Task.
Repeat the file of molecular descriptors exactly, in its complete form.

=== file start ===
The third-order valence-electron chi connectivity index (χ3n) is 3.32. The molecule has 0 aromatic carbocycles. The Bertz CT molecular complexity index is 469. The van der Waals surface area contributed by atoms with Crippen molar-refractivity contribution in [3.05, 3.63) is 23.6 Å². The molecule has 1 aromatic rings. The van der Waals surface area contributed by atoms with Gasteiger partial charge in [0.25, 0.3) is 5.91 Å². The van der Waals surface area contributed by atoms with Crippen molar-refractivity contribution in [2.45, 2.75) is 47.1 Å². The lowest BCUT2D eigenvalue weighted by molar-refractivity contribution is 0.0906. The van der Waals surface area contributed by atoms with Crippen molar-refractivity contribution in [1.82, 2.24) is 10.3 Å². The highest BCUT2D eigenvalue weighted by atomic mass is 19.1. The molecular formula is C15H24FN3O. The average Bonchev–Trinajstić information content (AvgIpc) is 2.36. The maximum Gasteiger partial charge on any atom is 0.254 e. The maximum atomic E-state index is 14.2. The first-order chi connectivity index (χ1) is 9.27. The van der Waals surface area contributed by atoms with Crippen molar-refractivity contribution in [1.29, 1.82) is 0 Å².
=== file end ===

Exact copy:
The third-order valence-electron chi connectivity index (χ3n) is 3.32. The molecule has 0 aromatic carbocycles. The Bertz CT molecular complexity index is 469. The van der Waals surface area contributed by atoms with Crippen molar-refractivity contribution in [3.05, 3.63) is 23.6 Å². The molecule has 1 aromatic rings. The van der Waals surface area contributed by atoms with Gasteiger partial charge in [0.25, 0.3) is 5.91 Å². The van der Waals surface area contributed by atoms with Crippen molar-refractivity contribution in [2.45, 2.75) is 47.1 Å². The lowest BCUT2D eigenvalue weighted by molar-refractivity contribution is 0.0906. The van der Waals surface area contributed by atoms with Crippen molar-refractivity contribution in [1.82, 2.24) is 10.3 Å². The highest BCUT2D eigenvalue weighted by atomic mass is 19.1. The molecular formula is C15H24FN3O. The average Bonchev–Trinajstić information content (AvgIpc) is 2.36. The maximum Gasteiger partial charge on any atom is 0.254 e. The maximum atomic E-state index is 14.2. The first-order chi connectivity index (χ1) is 9.27. The van der Waals surface area contributed by atoms with Crippen molar-refractivity contribution in [1.29, 1.82) is 0 Å².